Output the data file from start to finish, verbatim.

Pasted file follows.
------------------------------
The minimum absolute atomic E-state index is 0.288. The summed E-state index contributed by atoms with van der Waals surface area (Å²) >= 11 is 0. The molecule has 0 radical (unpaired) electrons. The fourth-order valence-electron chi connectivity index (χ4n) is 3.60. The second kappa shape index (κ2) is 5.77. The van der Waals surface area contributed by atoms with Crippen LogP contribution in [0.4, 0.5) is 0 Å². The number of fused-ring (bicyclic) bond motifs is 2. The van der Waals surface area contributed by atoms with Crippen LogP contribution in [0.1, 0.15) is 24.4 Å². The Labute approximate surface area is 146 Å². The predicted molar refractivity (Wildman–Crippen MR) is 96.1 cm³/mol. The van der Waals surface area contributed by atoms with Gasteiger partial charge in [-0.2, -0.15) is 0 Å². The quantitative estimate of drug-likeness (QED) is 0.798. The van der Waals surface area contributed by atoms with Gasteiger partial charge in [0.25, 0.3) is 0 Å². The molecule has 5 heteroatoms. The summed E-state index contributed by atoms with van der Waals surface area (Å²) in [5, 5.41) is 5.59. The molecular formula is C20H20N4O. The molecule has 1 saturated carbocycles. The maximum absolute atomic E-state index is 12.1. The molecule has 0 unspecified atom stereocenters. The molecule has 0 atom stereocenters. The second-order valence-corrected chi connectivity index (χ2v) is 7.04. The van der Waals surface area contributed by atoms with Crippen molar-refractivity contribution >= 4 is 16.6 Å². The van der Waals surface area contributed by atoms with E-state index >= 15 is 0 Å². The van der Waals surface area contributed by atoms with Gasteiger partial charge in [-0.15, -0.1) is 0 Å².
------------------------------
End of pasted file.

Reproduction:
The minimum absolute atomic E-state index is 0.288. The summed E-state index contributed by atoms with van der Waals surface area (Å²) >= 11 is 0. The molecule has 0 radical (unpaired) electrons. The fourth-order valence-electron chi connectivity index (χ4n) is 3.60. The second kappa shape index (κ2) is 5.77. The van der Waals surface area contributed by atoms with Crippen LogP contribution in [0.4, 0.5) is 0 Å². The number of fused-ring (bicyclic) bond motifs is 2. The van der Waals surface area contributed by atoms with Crippen LogP contribution in [0.1, 0.15) is 24.4 Å². The Labute approximate surface area is 146 Å². The predicted molar refractivity (Wildman–Crippen MR) is 96.1 cm³/mol. The van der Waals surface area contributed by atoms with Gasteiger partial charge in [-0.2, -0.15) is 0 Å². The quantitative estimate of drug-likeness (QED) is 0.798. The van der Waals surface area contributed by atoms with Gasteiger partial charge in [0.25, 0.3) is 0 Å². The molecule has 5 heteroatoms. The summed E-state index contributed by atoms with van der Waals surface area (Å²) in [5, 5.41) is 5.59. The molecular formula is C20H20N4O. The molecule has 1 saturated carbocycles. The maximum absolute atomic E-state index is 12.1. The molecule has 0 unspecified atom stereocenters. The molecule has 0 atom stereocenters. The second-order valence-corrected chi connectivity index (χ2v) is 7.04. The van der Waals surface area contributed by atoms with Crippen molar-refractivity contribution >= 4 is 16.6 Å². The van der Waals surface area contributed by atoms with E-state index >= 15 is 0 Å². The van der Waals surface area contributed by atoms with Gasteiger partial charge in [-0.15, -0.1) is 0 Å².